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Bringing Home Lessons on Gangs

When Juan Pacheco was a child, his parents made the decision to flee El Salvador and the civil war raging there for the United States, where they thought their son would have a better life. They gave up all their possessions, friends, culture, careers and even their language, and found themselves living in section-8 housing in Northern Virginia.

Even so, Pacheco was excelling in school. He had been identified for a full scholarship to George Mason University as part of a young scholars program in middle school, which is aimed at helping at-risk students make it to college.

The better life Pacheco's parents had wanted for their son seemed to be within reach. Instead, Pacheco chose to become a gang member.

"My parents made a sacrifice for me. When I came to this country, I was happy," Pacheco said. "But a lot of young people lose their sense of place, sense of belonging. I ended up living in a place of negativity. People do not join gangs for money, power or respect. They join for love, acceptance, nurturing and structure."

Because of his gang membership, Pacheco lost his scholarship, lost the respect of his parents and even lost his best friend who was shot and killed in Merrifield. He gained three felony convictions and five stints in jail.

"That is my record of self-stupidity," Pacheco said.

When he got out of jail, Pacheco decided to turn his life around. He was hired by Vecinos Unidos/Neighbors United Inc., an after-school program in Herndon, and enrolled at Northern Virginia Community College. He earned a membership into Phi Theta Kappa honor society and is now studying at George Mason University to become a pediatrician.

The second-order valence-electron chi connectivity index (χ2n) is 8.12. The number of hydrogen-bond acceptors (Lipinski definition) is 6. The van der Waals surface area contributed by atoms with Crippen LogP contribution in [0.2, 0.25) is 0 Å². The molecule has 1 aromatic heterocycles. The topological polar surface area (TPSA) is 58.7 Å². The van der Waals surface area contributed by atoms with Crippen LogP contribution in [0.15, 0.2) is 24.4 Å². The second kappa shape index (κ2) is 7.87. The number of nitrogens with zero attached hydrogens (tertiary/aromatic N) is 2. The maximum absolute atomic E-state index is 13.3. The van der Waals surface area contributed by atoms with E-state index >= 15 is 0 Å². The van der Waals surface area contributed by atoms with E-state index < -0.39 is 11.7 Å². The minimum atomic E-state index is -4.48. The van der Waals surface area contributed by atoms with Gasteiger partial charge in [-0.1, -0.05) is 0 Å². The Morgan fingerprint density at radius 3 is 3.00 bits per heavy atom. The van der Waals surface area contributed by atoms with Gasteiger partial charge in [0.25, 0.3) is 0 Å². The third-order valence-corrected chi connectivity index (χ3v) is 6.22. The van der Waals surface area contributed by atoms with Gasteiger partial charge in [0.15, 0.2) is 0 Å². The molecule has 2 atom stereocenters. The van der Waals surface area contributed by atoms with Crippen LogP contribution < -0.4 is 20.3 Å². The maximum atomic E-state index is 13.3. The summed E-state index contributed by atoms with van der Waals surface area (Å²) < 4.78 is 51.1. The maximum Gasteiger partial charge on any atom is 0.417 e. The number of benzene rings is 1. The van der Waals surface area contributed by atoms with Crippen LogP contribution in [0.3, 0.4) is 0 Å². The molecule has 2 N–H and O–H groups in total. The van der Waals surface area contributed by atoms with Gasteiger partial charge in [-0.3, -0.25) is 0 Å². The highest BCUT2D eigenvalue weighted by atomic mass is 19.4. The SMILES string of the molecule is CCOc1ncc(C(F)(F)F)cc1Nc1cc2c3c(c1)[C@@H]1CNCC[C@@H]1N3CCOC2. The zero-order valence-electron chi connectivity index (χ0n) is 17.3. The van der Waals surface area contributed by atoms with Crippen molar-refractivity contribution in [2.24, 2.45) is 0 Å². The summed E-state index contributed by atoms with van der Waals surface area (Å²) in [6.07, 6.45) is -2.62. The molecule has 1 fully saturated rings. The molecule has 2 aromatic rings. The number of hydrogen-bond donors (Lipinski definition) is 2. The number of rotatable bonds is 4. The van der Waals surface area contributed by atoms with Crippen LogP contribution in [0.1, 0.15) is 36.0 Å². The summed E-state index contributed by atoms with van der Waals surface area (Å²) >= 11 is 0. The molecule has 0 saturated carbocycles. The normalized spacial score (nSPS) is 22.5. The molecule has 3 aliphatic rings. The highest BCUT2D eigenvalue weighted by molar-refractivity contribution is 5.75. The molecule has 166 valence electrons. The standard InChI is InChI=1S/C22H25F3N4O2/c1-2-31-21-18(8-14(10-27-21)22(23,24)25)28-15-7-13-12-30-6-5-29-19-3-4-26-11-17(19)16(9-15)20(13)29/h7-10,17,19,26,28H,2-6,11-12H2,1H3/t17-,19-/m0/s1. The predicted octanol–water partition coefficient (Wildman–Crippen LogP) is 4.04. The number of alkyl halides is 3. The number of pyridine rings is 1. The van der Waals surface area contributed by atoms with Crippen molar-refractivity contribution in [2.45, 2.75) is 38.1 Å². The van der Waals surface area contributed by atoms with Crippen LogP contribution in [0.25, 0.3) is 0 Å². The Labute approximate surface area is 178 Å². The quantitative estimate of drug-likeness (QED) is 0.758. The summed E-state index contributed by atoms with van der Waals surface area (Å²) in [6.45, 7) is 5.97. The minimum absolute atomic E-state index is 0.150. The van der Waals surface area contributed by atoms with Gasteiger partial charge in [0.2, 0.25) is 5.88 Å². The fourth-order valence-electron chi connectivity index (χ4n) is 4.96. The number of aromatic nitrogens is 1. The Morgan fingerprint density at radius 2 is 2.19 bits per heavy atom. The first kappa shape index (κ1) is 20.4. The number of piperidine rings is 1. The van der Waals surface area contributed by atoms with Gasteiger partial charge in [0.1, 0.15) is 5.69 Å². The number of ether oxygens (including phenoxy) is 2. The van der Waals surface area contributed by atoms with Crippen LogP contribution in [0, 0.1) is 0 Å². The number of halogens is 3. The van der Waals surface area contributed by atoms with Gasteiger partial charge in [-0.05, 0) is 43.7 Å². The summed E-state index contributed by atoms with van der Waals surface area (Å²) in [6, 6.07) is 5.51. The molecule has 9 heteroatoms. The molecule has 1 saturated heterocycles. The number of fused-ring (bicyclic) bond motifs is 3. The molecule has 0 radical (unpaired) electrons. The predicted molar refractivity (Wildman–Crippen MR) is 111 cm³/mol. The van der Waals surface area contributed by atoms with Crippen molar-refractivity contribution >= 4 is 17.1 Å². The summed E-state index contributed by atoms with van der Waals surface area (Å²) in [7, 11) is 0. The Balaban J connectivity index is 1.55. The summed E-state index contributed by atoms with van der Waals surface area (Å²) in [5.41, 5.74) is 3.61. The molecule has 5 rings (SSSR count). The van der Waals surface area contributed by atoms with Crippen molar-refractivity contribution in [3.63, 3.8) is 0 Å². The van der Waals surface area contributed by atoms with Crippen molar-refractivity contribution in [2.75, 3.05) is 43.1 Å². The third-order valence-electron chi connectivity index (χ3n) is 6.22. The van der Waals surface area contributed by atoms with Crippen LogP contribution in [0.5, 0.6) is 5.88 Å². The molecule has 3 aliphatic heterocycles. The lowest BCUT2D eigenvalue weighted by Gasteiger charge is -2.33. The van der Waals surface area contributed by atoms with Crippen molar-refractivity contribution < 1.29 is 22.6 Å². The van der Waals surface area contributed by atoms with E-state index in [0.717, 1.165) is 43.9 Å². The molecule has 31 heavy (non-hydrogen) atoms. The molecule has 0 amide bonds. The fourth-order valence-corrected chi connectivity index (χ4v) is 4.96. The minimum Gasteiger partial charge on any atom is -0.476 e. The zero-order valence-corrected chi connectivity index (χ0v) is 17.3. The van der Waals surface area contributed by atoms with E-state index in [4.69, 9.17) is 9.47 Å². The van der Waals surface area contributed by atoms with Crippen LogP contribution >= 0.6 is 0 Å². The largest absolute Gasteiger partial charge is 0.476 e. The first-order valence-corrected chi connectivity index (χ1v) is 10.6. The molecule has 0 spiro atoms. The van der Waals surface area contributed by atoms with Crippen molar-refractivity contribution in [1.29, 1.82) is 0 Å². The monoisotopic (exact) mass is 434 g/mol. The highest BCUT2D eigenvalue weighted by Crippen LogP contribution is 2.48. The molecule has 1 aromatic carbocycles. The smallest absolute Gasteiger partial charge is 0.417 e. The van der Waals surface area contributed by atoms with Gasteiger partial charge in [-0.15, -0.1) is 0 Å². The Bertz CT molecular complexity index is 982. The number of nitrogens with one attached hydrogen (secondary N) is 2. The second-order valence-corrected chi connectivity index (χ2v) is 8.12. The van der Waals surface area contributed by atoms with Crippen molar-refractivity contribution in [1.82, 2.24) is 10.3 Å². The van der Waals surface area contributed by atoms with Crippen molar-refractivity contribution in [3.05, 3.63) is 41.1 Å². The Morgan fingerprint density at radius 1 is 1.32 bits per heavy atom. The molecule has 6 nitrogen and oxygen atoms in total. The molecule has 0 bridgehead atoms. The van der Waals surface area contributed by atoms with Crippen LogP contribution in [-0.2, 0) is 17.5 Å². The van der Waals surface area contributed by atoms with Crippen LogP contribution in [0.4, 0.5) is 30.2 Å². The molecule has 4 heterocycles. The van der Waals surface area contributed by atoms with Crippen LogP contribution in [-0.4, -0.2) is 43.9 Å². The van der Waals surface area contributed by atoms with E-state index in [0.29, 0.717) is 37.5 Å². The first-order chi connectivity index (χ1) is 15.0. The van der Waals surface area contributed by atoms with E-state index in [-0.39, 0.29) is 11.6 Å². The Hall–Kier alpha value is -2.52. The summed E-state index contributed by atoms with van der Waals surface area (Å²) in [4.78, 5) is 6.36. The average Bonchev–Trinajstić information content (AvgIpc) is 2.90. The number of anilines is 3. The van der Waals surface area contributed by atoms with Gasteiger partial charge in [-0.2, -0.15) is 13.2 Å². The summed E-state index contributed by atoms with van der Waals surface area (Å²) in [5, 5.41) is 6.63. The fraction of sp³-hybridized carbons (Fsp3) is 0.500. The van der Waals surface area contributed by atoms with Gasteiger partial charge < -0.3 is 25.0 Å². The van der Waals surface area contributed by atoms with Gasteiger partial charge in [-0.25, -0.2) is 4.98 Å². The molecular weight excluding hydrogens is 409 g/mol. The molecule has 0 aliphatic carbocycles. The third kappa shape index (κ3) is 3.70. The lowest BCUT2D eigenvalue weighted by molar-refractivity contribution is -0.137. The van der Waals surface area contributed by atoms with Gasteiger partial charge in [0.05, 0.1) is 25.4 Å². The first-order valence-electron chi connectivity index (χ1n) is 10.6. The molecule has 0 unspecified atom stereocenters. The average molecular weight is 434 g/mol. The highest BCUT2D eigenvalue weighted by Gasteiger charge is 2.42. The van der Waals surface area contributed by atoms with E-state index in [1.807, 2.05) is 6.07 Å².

"Our young people don't need fancy community centers. They need someone to give them love and opportunity," Pacheco said. "My first job was with Vecinos Unidos. And all the information in my head, I'm going to use it to help others."

MORE THAN 60 people packed the Herndon Council Chambers last week on Wednesday for an informational meeting on gangs, sponsored by the Herndon Crime Prevention Council. The meeting was punctuated by the surprise presentation by Pacheco, who came dressed in typical gang regalia and sat in the front row for most of the session. As he spoke, however, Pacheco peeled off the gang clothing piece by piece until he was left standing in a dress shirt, tie, doctor's lab coat and a stethoscope around his neck. His transformation drove home a point the earlier speakers were trying to make: You can't judge someone simply by how the person looks.

"Everybody who wears baggy clothing or bandanas is not in a gang," said Herndon Detective Claudio Saa, a member of the multi-jurisdictional 10th District Gang Task Force.

Saa said that under the law, a gang is three or more people who have come together, given themselves a name, symbol, color, style of dress and are involved in criminal activity. Common signs of gang activity, he said, are graffiti, which is used to mark the gang's territory, and so-called tagging, which is more "artsy" and elaborate than simple graffiti and is also used to mark territory or further the name of the gang. Saa said gangs have become such an important issue that certain crimes, such as assault, bodily wounding and damaging or tampering with property jump from misdemeanor offenses to felonies when done in the name of a gang.

He said parents concerned about their child’s change in behavior should look out for tattoos, which are usually the name of the gang. Saa said the tattoo can also indicate the person's place within the gang: The higher the placement of the tattoo on the body, the higher the person's status within the gang. He has seen some gang members with tattoos on their foreheads. However, he said, young members will place the tattoo somewhere it could be hidden from their parents' view, such as behind the ankle.